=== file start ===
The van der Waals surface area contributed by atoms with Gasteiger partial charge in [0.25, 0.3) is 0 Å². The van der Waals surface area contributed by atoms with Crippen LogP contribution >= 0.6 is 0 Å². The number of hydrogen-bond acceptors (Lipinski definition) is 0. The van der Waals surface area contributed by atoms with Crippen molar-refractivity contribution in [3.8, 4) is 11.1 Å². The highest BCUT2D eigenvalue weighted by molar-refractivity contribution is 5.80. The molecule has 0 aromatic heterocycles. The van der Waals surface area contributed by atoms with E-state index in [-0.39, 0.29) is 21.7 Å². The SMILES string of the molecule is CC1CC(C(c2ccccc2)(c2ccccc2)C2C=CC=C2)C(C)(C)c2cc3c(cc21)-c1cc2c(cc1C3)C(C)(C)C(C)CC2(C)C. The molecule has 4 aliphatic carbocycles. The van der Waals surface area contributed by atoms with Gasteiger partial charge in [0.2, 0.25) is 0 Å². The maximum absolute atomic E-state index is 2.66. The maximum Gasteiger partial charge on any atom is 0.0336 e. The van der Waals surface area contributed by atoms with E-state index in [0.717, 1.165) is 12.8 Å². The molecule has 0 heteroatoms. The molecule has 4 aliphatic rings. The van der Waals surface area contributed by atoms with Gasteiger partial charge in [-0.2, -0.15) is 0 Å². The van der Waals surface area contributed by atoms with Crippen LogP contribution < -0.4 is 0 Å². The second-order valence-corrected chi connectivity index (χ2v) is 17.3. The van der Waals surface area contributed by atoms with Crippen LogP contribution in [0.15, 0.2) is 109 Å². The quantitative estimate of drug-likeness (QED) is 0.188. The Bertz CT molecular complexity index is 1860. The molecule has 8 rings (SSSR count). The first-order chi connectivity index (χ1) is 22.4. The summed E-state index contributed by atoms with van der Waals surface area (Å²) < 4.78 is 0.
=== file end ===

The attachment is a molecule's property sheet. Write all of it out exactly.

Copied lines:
The van der Waals surface area contributed by atoms with Gasteiger partial charge in [0.25, 0.3) is 0 Å². The van der Waals surface area contributed by atoms with Crippen LogP contribution >= 0.6 is 0 Å². The number of hydrogen-bond acceptors (Lipinski definition) is 0. The van der Waals surface area contributed by atoms with Crippen molar-refractivity contribution in [3.8, 4) is 11.1 Å². The highest BCUT2D eigenvalue weighted by molar-refractivity contribution is 5.80. The molecule has 0 aromatic heterocycles. The van der Waals surface area contributed by atoms with E-state index in [-0.39, 0.29) is 21.7 Å². The SMILES string of the molecule is CC1CC(C(c2ccccc2)(c2ccccc2)C2C=CC=C2)C(C)(C)c2cc3c(cc21)-c1cc2c(cc1C3)C(C)(C)C(C)CC2(C)C. The molecule has 4 aliphatic carbocycles. The van der Waals surface area contributed by atoms with Gasteiger partial charge in [0.2, 0.25) is 0 Å². The maximum absolute atomic E-state index is 2.66. The maximum Gasteiger partial charge on any atom is 0.0336 e. The van der Waals surface area contributed by atoms with E-state index in [0.717, 1.165) is 12.8 Å². The molecule has 0 heteroatoms. The molecule has 4 aliphatic rings. The van der Waals surface area contributed by atoms with Gasteiger partial charge in [-0.2, -0.15) is 0 Å². The van der Waals surface area contributed by atoms with Crippen LogP contribution < -0.4 is 0 Å². The second-order valence-corrected chi connectivity index (χ2v) is 17.3. The van der Waals surface area contributed by atoms with Crippen LogP contribution in [0.15, 0.2) is 109 Å². The quantitative estimate of drug-likeness (QED) is 0.188. The Bertz CT molecular complexity index is 1860. The molecule has 8 rings (SSSR count). The first-order chi connectivity index (χ1) is 22.4. The summed E-state index contributed by atoms with van der Waals surface area (Å²) < 4.78 is 0.